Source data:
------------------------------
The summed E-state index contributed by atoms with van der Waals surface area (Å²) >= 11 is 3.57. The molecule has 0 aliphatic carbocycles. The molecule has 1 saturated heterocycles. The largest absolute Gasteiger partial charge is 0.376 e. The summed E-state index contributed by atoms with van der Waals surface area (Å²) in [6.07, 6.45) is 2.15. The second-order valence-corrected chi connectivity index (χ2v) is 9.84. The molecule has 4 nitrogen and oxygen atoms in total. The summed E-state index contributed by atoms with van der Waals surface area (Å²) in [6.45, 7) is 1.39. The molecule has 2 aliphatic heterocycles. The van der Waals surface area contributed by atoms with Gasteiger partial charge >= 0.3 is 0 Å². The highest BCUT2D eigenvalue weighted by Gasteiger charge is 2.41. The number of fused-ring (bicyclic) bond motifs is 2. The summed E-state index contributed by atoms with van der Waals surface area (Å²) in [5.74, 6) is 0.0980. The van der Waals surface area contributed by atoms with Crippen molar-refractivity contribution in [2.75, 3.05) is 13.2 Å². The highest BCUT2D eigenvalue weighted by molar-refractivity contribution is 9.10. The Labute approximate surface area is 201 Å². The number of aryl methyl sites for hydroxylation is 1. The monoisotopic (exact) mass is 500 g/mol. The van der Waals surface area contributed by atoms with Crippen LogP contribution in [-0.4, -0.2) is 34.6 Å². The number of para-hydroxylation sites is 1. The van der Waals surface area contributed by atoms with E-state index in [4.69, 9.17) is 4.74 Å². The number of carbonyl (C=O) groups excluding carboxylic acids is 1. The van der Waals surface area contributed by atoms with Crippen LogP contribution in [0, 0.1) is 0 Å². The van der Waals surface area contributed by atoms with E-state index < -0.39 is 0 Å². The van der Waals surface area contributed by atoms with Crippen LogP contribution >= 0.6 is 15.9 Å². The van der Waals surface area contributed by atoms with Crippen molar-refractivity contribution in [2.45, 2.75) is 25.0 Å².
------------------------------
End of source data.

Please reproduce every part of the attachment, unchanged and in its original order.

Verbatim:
The summed E-state index contributed by atoms with van der Waals surface area (Å²) >= 11 is 3.57. The molecule has 0 aliphatic carbocycles. The molecule has 1 saturated heterocycles. The largest absolute Gasteiger partial charge is 0.376 e. The summed E-state index contributed by atoms with van der Waals surface area (Å²) in [6.07, 6.45) is 2.15. The second-order valence-corrected chi connectivity index (χ2v) is 9.84. The molecule has 4 nitrogen and oxygen atoms in total. The summed E-state index contributed by atoms with van der Waals surface area (Å²) in [6.45, 7) is 1.39. The molecule has 2 aliphatic heterocycles. The van der Waals surface area contributed by atoms with Gasteiger partial charge >= 0.3 is 0 Å². The highest BCUT2D eigenvalue weighted by Gasteiger charge is 2.41. The number of fused-ring (bicyclic) bond motifs is 2. The summed E-state index contributed by atoms with van der Waals surface area (Å²) in [5.74, 6) is 0.0980. The van der Waals surface area contributed by atoms with Crippen molar-refractivity contribution in [2.75, 3.05) is 13.2 Å². The highest BCUT2D eigenvalue weighted by molar-refractivity contribution is 9.10. The Labute approximate surface area is 201 Å². The number of aryl methyl sites for hydroxylation is 1. The monoisotopic (exact) mass is 500 g/mol. The van der Waals surface area contributed by atoms with Crippen LogP contribution in [-0.4, -0.2) is 34.6 Å². The number of para-hydroxylation sites is 1. The van der Waals surface area contributed by atoms with E-state index in [4.69, 9.17) is 4.74 Å². The number of carbonyl (C=O) groups excluding carboxylic acids is 1. The van der Waals surface area contributed by atoms with Crippen LogP contribution in [0, 0.1) is 0 Å². The van der Waals surface area contributed by atoms with E-state index < -0.39 is 0 Å². The van der Waals surface area contributed by atoms with Crippen LogP contribution >= 0.6 is 15.9 Å². The van der Waals surface area contributed by atoms with Crippen molar-refractivity contribution in [2.45, 2.75) is 25.0 Å².